Whenever I read about an invasive garden plant in a seed catalogue, I order one. ‘Invasive’ in Zone 6 means ‘usually produces a crop and/or does not die’ in Zone 3. I went so far as to plant bee balm out in the open, although all catnip, mint, and horseradish plants are contained in pots sunk in the ground. Purple orach, which warns that it will grow 6 feet tall, produces delicious purple spinachy leaves at the expected rate. I WISH it would self-seed. So when I started reading blog post after blog post about how sunchokes had taken over someone’s garden, I decided they were definitely for me!
Sunchokes, aka Jerusalem artichokes, aka fartichokes, are a tuber-producing member of the sunflower family. Even in McCall they reach about 10 feet tall, with one tiny sunflower at the top like an absurd hat. Why are they nicknamed so cruelly, you ask? The carbohydrate in sunchokes is inulin, which is not digestible by you and I. Inulin is also found in garlic, onions, and regular artichokes. It is known to help beneficial gut bacteria, which can digest it, causing a gaseous byproduct in the large intestine. Harvesting after a few frosts gives the plants a chance to start converting inulin back to fructose. I would recommend starting out cautiously and eat a small amount to see how you do. I ate a lot of sunchokes this winter, and I did not live in a cloud of farts.
If you purchase sunchoke tubers they will arrive looking a little like small sweet potatoes but they will probably be a little shriveled. They dry out very easily, so store them in a humid place. Do not be worried about your shriveled tubers though…these are the hardiest plants I’ve ever worked with. Ours sat forever (because everything arrives too early because we’re in the wrong USDA zone), then I planted them in a shallow pan where they intertwined in the worst way possible. They didn’t have a lot of roots, it was just like they all tried to grow to the same place. When it was time to plant them I pried them apart and practically ALL the soil fell off, so much for feeder roots. And then we didn’t really water them (one I planted in AWFUL soil along the fence and basically never watered). And they did GREAT!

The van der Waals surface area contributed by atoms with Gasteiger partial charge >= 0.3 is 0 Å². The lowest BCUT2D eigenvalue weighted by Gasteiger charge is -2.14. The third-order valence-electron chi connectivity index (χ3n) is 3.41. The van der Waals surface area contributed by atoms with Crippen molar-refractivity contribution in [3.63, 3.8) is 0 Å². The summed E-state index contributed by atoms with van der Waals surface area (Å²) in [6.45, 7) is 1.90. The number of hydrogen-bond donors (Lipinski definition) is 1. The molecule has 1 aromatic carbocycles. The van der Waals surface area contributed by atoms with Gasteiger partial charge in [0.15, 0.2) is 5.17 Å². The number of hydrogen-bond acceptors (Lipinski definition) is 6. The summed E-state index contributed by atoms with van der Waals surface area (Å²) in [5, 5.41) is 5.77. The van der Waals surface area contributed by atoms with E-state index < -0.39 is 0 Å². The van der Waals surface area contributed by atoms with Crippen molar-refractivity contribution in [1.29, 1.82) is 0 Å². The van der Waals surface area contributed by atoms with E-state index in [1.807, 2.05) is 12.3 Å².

Well, the plants did great. We didn’t know if anything was going on underground. We dug two of the plants in late summer to see how they were doing, and got handfuls of little tubers. I have read conflicting reports about sunchokes: some say they are day length neutral, and some say they will not begin tuber production until the days are shorter. We ignored them through several frosts and finally harvested the entire crop the week after our wedding, on October 9th.
We got a crazy amount of tubers! We filled buckets and fruit trays…unfortunately we didn’t weigh the whole crop, but we easily had 4 cubic feet of sunchokes from a single order of seed tubers. The test sunchoke in the rocky, shallow soil along the fence? It produced a little less but still a good amount.
So what does a sunchoke taste like? We love them. When the inulin is high they taste similar to a true artichoke, actually, and they are great in soups. They would probably make an amazing artichoke spinach dip, but for a fraction of the price. When they have a chance to take on a little sweetness (through frosts or long cooking) they are delicious and nutty, with the texture of a potato.
Since we had such a huge harvest we tried every recipe we could find. The pickled sunchoke recipe from Hunter Angler Gardener Cook had too much turmeric flavor for me, but the ‘pickles’ were crisp and we had a few friends happily take home jars after they had a sample. We roasted cubes in bulk and froze them. We found out you can make sunchoke flour, and shredded a few loads to put through the dehydrator. We made about a quart jar,and I’m hoarding the flour. It’s delicious. It’s sweet and nutty, and I just want to use it where you can taste it, like in pancakes or coating halibut. We also gave some away to friends so they could try them.
I made pureed sunchoke soup and I thought it was kind of boring. Baked sunchoke fries are heavenly, and this recipe has a great trick for making them extra crispy. The best recipe might be sunchoke chips…sliced thin and deep fried, then topped with lemon-rosemary salt…we couldn’t stop eating them!
As I mentioned, sunchokes need to be stored at high humidity. When we got down to a crisper drawer full, we cleaned them and put them in the drawer lined with wet paper. They kept extremely well this way, and we continued to use them in breakfast scrambles, roasted, etc, just like a better-flavored potato. I think they would also keep well in damp sand like any root vegetable.
In the middle of last October, I took a handful of small tubers and planted them every 2 feet along the fence. If you’re going to invade, please break up some rocky soil while you’re at it!
We ordered two additional types of sunchokes to try this spring! Maybe we’ll make the harvest last all the way through winter next year!